George Stephanopoulos with President Donald Trump in the Oval Office. (ABC News.)


By: Alan Sunderland, Journalism Advocate for the Fourth Estate.

It has been interesting, as an outsider currently in the US, to see some of the key issues that have emerged in the wake of the ABC network's 30 hours with Trump. From beginning to end, it has highlighted how far we the media still have to go if we want to be respected and trusted in holding powerful public figures to account.

First of all, the sideshow. ABC affiliates have been rightly criticised for helping the Trump camp build an important email list for campaign purposes by promoting the idea that people should send the President birthday greetings. The catch is that, in order to send those greetings, people would need to provide their email addresses and other person information, which is gold for any political campaign.

This was a mistake by ABC and readily acknowledged as one, with the claim that it was an editorial error by a relatively junior digital producer. There is no reason not to believe this, although some continue to suggest it was some kind of quid pro quo, that ABC provided the free plug in order to get access to the President in return. It’s a view given weight by the President's own reference to “earned media". My own view is that if that’s all it takes to get 30 hours with the US President, every network would have him on every night. Given interviewer George Stephanopoulos' tough and critical questioning and the subsequent suggestion that White House insiders now regret the level of access they provided, it’s unlikely that birthday greetings factored at all. The fact that it is being closely examined, though, is evidence of the level of concern people have about “access journalism" in general, and the pressure all journalists are under to cultivate sources and compromise their reporting in order to gain access.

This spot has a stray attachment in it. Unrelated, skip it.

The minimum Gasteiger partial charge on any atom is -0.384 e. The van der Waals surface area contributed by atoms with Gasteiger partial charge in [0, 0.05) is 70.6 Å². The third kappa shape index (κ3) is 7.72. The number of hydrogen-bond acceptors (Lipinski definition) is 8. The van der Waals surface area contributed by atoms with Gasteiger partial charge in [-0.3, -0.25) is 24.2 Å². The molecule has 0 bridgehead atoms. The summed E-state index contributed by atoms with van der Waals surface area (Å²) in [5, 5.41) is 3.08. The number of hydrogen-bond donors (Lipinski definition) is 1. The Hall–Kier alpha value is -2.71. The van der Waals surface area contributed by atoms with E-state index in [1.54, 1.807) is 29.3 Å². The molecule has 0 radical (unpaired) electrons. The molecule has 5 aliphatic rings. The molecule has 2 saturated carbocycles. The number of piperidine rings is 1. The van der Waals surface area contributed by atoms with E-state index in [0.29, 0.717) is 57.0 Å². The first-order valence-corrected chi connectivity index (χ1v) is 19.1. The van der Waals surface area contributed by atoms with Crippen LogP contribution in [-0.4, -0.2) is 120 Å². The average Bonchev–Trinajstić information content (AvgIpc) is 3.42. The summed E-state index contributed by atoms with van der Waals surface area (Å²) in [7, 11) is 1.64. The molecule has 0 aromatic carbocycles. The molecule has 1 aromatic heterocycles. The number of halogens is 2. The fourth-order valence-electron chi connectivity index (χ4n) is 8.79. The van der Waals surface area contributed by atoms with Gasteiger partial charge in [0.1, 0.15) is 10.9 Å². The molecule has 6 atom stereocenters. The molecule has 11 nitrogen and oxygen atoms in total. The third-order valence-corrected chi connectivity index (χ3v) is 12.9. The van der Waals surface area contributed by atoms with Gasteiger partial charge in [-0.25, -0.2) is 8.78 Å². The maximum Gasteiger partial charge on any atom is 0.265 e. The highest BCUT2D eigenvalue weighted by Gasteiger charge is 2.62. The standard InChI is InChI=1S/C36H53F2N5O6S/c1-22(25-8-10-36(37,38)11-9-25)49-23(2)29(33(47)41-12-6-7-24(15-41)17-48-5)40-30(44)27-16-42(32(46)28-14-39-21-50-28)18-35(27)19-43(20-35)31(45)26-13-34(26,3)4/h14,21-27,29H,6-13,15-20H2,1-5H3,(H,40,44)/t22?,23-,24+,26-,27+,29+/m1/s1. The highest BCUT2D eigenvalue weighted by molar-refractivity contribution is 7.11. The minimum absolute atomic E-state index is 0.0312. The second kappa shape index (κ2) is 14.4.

But there was, in my view, a more interesting discussion to be had off the back of the ABC program, and it is a challenging issue for all media, not just ABC. If you take the time to read the unedited transcript of all of the interviews, you will see that they canvass a range of issues that are vital to the future of the US. There is close questioning on the state of the economy, on jobs, on tariffs, on healthcare, on defence and foreign policy and some very alarming exchanges on the independence of the Federal Reserve.

In most cases, the President seems to ignore, bat away or even actively mislead in his responses to those issues, but he also makes some strong claims which could and should be fact checked and debated prominently. After all, these are the issues that we know the public care about most – will I have a job, will I be able to afford to go to a doctor, will the economy stay strong and will we be safe from foreign attack?

But when I turn to the major media coverage of the interview what do I see? I see two things: highly prominent and extensive reporting about someone being sent out of the Oval Office because they sneezed, and hyperventilating over a gotcha moment as the President fumbled through an exchange over whether he would hypothetically read hypothetical information from a hypothetical foreign power before he handed it over to the FBI.

Even ABC's own top 5 takeout only manages to squeeze the Federal Reserve in at number 5, while the rest are all about campaigning tactics and politics rather than policy.

I am not saying this kind of thing shouldn’t be reported, and certainly the foreign interference issue is a valid one in the wake of the Mueller Report. And there has been some more in depth stuff too, including some early fact checking on some of President Trump's more dubious statements. But if I was an informed and interested citizen looking for the media to pick up on the important issues out of the interview and explore them for me in a brave and accountable way, I am not sure I would be satisfied.

Around the world, the mainstream media is too often accused of being obsessed with process, with insider issues and with covering politics as if it is a game. Time and again, the media gets reminders that people care less about this, and are sick of hearing about it. Even during the course of the ABC interview, President Trump makes it abundantly clear that much if his tweeting is designed to focus media and public attention on what he wants to highlight, ensuring that more important issues are relegated from the front pages or left unexamined. He does it because it works, and when the media focusses on sneezes and debates about political gamesmanship, we are similarly short-changing a public that increasingly tries of politics as theatre.

We can do more, we should do more.